Neurovascular crosstalk between interneurons and capillaries is required for vision

Yoshihiko Usui, Peter D. Westenskow, Toshihide Kurihara, Edith Aguilar, Susumu Sakimoto, Liliana P. Paris, Carli Wittgrove, Daniel Feitelberg, Mollie S.H. Friedlander, Stacey K. Moreno, Michael I. Dorrell, Martin Friedlander

Research output: Contribution to journalArticlepeer-review

125 Citations (Scopus)


Functional interactions between neurons, vasculature, and glia within neurovascular units are critical for maintenance of the retina and other CNS tissues. For example, the architecture of the neurosensory retina is a highly organized structure with alternating layers of neurons and blood vessels that match the metabolic demand of neuronal activity with an appropriate supply of oxygen within perfused blood. Here, using murine genetic models and cell ablation strategies, we have demonstrated that a subset of retinal interneurons, the amacrine and horizontal cells, form neurovascular units with capillaries in 2 of the 3 retinal vascular plexuses. Moreover, we determined that these cells are required for generating and maintaining the intraretinal vasculature through precise regulation of hypoxia-inducible and proangiogenic factors, and that amacrine and horizontal cell dysfunction induces alterations to the intraretinal vasculature and substantial visual deficits. These findings demonstrate that specific retinal interneurons and the intraretinal vasculature are highly interdependent, and loss of either or both elicits profound effects on photoreceptor survival and function.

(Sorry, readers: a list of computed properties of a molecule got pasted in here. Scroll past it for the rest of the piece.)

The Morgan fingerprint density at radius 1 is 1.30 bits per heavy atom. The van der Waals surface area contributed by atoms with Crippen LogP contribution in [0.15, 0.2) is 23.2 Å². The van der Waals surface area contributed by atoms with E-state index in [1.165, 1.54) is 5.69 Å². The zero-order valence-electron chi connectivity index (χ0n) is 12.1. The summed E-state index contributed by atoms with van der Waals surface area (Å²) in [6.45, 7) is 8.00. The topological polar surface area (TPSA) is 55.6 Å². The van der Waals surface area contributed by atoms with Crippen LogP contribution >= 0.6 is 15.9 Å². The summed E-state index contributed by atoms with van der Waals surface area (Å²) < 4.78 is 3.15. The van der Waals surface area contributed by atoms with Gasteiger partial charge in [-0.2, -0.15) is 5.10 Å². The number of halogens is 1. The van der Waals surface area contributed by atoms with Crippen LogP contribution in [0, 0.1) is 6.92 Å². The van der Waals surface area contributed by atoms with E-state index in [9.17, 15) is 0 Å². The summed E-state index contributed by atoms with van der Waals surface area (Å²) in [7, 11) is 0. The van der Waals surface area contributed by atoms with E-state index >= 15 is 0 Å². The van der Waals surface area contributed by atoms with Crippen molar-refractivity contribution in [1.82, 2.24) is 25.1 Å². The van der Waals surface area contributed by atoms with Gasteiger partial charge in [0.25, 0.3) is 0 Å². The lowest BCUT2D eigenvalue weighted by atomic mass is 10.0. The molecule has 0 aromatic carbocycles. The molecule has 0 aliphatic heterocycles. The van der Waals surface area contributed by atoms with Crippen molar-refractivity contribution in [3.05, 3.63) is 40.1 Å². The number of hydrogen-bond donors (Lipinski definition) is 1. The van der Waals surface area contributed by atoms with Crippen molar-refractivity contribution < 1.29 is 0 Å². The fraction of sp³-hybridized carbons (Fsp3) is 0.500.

Original languageEnglish
Pages (from-to)2335-2346
Number of pages12
JournalJournal of Clinical Investigation
Issue number6
Publication statusPublished - 2015 Jun 1
Externally publishedYes

ASJC Scopus subject areas

  • Medicine(all)


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